I have gotten preliminary linearity results with both boards. The ADR1399 board looks good, the LTC6655 board not so much. I need to get my low-level source up and running to really figure out what the issue is with the ladder. I suspect it is related to intermodulation/aliasing as the points that were out of trend were also drifting a lot. I ran some long captures with both boards with the modulator frequency at 1800 Hz and averaging 30 cycles to get an output data rate of 60 Hz. A peak around 10 mHz was noticeable with the LTC6655 board, and I attributed this to the poor antialiasing performance of simple block averaging filters. I changed the code to allow higher order sinc filters (up to sinc3) because all the cascaded integrator-comb calculations can be done in fixed point. I ran a couple tests where I changed the ODR to 28.12 Hz (32 averages) to ensure there would be an alias of the mains frequency peak in the sinc1. The peak was not visible in either the sinc2 or sinc3 runs, but the sinc3 run had somewhat higher white noise density (about 10% higher), so I used the sinc2 filter for block averaging in another long capture with the LTC6655 board.

I got a bit more than 4 days of data before the BMS cut off the power, and the noise performance with the sinc2 filter was very good. The spectrum remained flat a bit below 1 mHz. There was a fair amount of drift (about 7 nV). I attribute this to the increased efficiency of the buck converters on the SMPS board at lower voltage. I did some regression analysis with time, input temperature, and the first derivative of input temperature as independent variables. I selected portions of the dataset where the correlation coefficient between temperature and time were low r^2<0.1 and got positive temperature coefficients of 0.25-0.6 nV/K. Obviously, this is not the best way of determining the tempco, but it is clearly quite small as there was quite a bit of temperature variability during the capture. The sensitivity to temperature change is between -1.5 and -2 nV*h/K. I think that both the drift and sensitivity to temperature change could be improved in a different case with the board supported differently. With the space taken up by 4x21700 batteries, there is very little extra room in the Hammond extruded Al case this was designed for.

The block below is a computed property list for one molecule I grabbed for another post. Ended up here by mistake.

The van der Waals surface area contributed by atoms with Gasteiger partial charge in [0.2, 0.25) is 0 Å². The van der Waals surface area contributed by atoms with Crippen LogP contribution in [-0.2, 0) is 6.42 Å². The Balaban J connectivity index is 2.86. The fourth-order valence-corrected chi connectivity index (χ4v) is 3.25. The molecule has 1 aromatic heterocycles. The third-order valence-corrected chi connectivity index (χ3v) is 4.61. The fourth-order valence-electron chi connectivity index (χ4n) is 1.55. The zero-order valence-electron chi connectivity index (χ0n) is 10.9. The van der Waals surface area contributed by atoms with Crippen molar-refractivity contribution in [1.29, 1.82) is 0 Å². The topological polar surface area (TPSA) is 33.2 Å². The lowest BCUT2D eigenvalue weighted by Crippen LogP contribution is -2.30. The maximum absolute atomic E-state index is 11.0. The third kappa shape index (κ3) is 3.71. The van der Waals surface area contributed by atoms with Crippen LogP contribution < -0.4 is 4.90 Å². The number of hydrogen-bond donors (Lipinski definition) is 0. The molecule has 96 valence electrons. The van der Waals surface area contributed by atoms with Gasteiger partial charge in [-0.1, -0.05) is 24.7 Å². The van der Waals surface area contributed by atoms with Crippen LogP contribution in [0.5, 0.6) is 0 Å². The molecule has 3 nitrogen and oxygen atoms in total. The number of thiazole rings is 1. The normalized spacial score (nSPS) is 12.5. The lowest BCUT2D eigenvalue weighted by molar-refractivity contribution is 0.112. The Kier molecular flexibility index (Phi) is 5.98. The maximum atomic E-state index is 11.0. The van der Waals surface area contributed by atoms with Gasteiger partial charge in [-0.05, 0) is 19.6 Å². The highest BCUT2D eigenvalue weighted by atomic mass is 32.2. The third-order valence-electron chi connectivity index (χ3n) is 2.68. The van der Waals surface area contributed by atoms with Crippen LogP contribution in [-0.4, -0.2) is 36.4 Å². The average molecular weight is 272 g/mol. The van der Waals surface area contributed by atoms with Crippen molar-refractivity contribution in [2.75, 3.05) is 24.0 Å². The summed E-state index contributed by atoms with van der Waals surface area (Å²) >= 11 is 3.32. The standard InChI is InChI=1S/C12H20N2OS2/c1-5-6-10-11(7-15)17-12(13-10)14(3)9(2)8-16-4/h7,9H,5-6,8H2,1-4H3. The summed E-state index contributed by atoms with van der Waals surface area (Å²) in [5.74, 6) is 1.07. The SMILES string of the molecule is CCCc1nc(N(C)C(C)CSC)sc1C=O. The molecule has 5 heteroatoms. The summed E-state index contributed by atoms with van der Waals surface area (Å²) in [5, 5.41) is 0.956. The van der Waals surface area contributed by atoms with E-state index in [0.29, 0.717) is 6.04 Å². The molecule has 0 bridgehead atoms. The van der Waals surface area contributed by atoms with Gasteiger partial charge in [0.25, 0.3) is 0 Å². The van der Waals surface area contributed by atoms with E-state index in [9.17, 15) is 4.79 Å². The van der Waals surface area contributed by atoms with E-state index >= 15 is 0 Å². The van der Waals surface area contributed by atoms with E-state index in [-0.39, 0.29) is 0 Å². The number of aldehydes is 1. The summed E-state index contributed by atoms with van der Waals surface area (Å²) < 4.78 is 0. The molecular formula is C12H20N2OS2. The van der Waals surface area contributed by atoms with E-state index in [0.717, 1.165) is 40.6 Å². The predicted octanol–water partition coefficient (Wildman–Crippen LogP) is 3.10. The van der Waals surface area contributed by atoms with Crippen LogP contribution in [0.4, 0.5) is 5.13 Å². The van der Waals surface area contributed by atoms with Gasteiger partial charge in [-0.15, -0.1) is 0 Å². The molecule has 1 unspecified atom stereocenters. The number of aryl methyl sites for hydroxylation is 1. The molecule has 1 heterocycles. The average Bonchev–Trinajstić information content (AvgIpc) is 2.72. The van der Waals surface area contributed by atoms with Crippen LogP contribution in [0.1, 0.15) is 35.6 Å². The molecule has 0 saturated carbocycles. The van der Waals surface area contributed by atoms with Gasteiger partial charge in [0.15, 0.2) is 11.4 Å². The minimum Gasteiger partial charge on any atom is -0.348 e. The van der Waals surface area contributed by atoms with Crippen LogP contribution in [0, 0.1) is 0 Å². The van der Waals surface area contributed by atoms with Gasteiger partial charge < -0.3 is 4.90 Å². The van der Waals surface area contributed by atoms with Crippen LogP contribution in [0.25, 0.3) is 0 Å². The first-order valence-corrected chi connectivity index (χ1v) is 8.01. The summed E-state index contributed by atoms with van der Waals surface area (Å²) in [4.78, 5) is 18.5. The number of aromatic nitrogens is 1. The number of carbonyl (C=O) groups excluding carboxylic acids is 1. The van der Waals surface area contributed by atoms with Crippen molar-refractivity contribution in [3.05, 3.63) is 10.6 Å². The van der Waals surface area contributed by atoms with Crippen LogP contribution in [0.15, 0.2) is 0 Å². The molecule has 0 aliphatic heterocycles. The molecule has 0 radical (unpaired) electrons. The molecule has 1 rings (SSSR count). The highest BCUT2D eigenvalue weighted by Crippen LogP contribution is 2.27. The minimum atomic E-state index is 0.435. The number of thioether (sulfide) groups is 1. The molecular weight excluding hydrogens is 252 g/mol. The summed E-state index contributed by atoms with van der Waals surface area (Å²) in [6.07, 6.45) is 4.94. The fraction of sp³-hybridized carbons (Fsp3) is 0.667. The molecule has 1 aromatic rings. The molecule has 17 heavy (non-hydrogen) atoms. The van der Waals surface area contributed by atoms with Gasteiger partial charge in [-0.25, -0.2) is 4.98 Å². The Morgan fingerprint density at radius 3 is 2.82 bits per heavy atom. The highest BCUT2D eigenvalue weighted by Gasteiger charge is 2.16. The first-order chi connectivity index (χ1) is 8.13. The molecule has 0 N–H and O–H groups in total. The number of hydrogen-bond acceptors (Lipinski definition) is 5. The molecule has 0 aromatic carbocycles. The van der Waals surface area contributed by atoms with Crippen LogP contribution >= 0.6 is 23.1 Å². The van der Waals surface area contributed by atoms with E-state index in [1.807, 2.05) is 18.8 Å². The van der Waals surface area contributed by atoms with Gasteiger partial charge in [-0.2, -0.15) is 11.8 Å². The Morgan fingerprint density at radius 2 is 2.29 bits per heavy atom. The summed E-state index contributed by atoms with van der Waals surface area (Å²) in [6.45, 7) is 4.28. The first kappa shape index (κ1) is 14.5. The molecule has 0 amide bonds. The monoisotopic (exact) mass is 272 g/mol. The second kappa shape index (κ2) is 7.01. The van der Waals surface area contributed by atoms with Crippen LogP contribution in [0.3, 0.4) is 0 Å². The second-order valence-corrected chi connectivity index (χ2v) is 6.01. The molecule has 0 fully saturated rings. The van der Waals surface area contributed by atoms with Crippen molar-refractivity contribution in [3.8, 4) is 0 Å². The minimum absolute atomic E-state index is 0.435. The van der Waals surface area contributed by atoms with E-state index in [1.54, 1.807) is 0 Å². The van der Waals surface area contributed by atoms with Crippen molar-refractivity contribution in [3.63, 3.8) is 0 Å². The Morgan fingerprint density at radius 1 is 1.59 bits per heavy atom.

The ADR1399 board does not seem to show the same downward drift as the battery discharges. I think this is probably because the increased efficiency effect is cancelled out by the increased current demand of the reference heater as the voltage between the heater pins drops. HTR- is supplied by the Cuk converter, so the associated components will dissipate more heat as the current increases. I included time domain plots and ffts for all these long captures. I RMS averaged the FFT data into logarithmically distributed bins to make it possible to see what is going on on the right-hand side of the plot.

I was underwhelmed with the performance of the Pomona low-thermal binding posts for this application because it really became critical to prevent air movement around them to reduce noise from transient thermal EMFs. I changed to a LEMO 0S size receptacle using the normal contact material, and that really helped. For some reason, it was also very helpful to put a CM choke at the input (just by wrapping the wires around an amorphous core to get about 1.5 mH). I don't have a shorting plug, but when I shorted the inputs at the end of a second receptacle and a length of cable, the offset relative to the internal short was about 200 nV, and that value seems to be reasonably stable.